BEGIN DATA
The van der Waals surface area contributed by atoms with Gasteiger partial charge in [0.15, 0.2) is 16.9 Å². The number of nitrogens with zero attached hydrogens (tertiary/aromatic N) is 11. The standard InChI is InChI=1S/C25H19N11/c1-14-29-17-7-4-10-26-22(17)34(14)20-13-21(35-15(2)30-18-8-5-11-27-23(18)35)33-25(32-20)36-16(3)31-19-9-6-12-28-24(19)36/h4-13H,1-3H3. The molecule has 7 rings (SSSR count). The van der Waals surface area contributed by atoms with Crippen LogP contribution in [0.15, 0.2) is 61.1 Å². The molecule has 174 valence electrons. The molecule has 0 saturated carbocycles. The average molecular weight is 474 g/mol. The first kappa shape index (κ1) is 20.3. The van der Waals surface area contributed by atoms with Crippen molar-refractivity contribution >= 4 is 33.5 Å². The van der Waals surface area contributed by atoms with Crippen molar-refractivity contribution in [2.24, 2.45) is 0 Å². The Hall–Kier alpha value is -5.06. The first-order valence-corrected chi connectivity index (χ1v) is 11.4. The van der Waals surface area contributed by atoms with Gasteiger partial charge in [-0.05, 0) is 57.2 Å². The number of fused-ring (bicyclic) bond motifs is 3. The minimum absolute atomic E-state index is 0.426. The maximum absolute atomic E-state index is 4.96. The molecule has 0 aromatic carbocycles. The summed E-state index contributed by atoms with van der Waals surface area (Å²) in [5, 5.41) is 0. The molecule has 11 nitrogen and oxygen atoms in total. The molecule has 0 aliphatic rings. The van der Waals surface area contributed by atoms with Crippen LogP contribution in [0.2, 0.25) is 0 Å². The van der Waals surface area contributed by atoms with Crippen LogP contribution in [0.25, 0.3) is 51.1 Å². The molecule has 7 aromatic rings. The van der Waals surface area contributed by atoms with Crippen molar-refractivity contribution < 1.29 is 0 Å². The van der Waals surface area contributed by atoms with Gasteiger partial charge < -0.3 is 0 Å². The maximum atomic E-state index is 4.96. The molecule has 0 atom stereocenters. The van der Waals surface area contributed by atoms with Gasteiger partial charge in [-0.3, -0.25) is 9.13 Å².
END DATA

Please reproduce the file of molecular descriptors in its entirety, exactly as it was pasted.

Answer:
The van der Waals surface area contributed by atoms with Gasteiger partial charge in [0.15, 0.2) is 16.9 Å². The number of nitrogens with zero attached hydrogens (tertiary/aromatic N) is 11. The standard InChI is InChI=1S/C25H19N11/c1-14-29-17-7-4-10-26-22(17)34(14)20-13-21(35-15(2)30-18-8-5-11-27-23(18)35)33-25(32-20)36-16(3)31-19-9-6-12-28-24(19)36/h4-13H,1-3H3. The molecule has 7 rings (SSSR count). The van der Waals surface area contributed by atoms with Crippen LogP contribution in [0.15, 0.2) is 61.1 Å². The molecule has 174 valence electrons. The molecule has 0 saturated carbocycles. The average molecular weight is 474 g/mol. The first kappa shape index (κ1) is 20.3. The van der Waals surface area contributed by atoms with Crippen molar-refractivity contribution >= 4 is 33.5 Å². The van der Waals surface area contributed by atoms with Crippen molar-refractivity contribution in [2.24, 2.45) is 0 Å². The Hall–Kier alpha value is -5.06. The first-order valence-corrected chi connectivity index (χ1v) is 11.4. The van der Waals surface area contributed by atoms with Gasteiger partial charge in [-0.05, 0) is 57.2 Å². The number of fused-ring (bicyclic) bond motifs is 3. The minimum absolute atomic E-state index is 0.426. The maximum absolute atomic E-state index is 4.96. The molecule has 0 aromatic carbocycles. The summed E-state index contributed by atoms with van der Waals surface area (Å²) in [5, 5.41) is 0. The molecule has 11 nitrogen and oxygen atoms in total. The molecule has 0 aliphatic rings. The van der Waals surface area contributed by atoms with Crippen LogP contribution in [0.2, 0.25) is 0 Å². The van der Waals surface area contributed by atoms with Crippen LogP contribution in [0.25, 0.3) is 51.1 Å². The molecule has 7 aromatic rings. The van der Waals surface area contributed by atoms with Crippen molar-refractivity contribution < 1.29 is 0 Å². The van der Waals surface area contributed by atoms with Gasteiger partial charge < -0.3 is 0 Å². The maximum atomic E-state index is 4.96. The molecule has 0 atom stereocenters. The van der Waals surface area contributed by atoms with Gasteiger partial charge in [-0.3, -0.25) is 9.13 Å².